Learn the question words: Who, what, where, when, why, how…

¿Quién?                         Who?

¿Qué?                            What?

¿Dónde?                         Where?

¿Cuándo?                       When?

¿A que hora?                  When/what time?

¿Por qué?                       Why?

¿Cómo?                          How?

¿Cuánto?                        How much?

¿Cuántos?                       How many?

¿Cada cuanto?                How often?

¿Por cuánto tiempo?       How long?

Then some easy vocabulary to use with the question words:

Baño                                  Bathroom

Restaurante                       Restaurant

Hotel                                 Hotel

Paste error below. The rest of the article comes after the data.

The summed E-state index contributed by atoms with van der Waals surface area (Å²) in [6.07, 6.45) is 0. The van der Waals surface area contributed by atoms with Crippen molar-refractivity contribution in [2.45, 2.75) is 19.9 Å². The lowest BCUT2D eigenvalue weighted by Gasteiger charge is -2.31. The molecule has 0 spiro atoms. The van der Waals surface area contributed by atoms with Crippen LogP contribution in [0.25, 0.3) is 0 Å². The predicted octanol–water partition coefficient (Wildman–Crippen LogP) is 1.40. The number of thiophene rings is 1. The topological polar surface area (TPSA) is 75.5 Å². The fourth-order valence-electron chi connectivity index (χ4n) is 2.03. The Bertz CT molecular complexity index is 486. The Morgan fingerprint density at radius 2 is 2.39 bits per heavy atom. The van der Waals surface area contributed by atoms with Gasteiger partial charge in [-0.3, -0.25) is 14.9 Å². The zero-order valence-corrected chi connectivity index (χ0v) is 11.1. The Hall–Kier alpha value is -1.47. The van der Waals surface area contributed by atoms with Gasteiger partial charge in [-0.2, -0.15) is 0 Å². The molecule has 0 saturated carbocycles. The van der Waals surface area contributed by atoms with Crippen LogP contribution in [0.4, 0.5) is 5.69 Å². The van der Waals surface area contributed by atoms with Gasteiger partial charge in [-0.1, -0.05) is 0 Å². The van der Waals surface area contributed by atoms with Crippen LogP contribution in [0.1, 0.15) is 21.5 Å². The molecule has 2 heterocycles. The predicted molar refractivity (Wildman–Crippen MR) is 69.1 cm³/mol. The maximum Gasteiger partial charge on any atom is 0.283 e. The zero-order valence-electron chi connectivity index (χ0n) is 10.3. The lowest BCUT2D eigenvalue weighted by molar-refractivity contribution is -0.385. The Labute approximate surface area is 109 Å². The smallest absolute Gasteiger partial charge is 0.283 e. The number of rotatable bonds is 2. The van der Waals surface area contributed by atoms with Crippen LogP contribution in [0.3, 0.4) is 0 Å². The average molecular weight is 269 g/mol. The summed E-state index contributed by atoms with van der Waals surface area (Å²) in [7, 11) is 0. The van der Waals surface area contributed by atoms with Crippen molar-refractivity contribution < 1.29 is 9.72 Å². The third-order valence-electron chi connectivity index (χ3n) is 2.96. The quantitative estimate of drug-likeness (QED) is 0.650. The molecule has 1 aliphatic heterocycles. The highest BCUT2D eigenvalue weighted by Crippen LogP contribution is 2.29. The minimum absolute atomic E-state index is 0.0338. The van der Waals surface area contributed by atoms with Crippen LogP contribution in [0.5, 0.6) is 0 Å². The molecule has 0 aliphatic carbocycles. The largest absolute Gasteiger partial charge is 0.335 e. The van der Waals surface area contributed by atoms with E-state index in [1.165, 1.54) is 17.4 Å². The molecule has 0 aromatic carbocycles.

Parque                               Park

Centro                               Downtown

Tip: These are cognates, words that are the same or similar in both languages. Pronunciation is different, so listen to how they’re spoken. But…

Beware the false cognates, which look the same but have different meanings:

Apenado                      Embarrassed

Embarazada                 Pregnant

Actualmente                Currently/now

De hecho                      Actually

Americano                    Person who comes from the continent America

Tip: The term Americano can be a source of controversy. Some Latin Americans take offense that people from the United States use it to refer only to themselves and not to people from the entire continent. I try to explain to them that it’s a linguistic decision because English lacks a convenient adjective for United Statesians to describe themselves.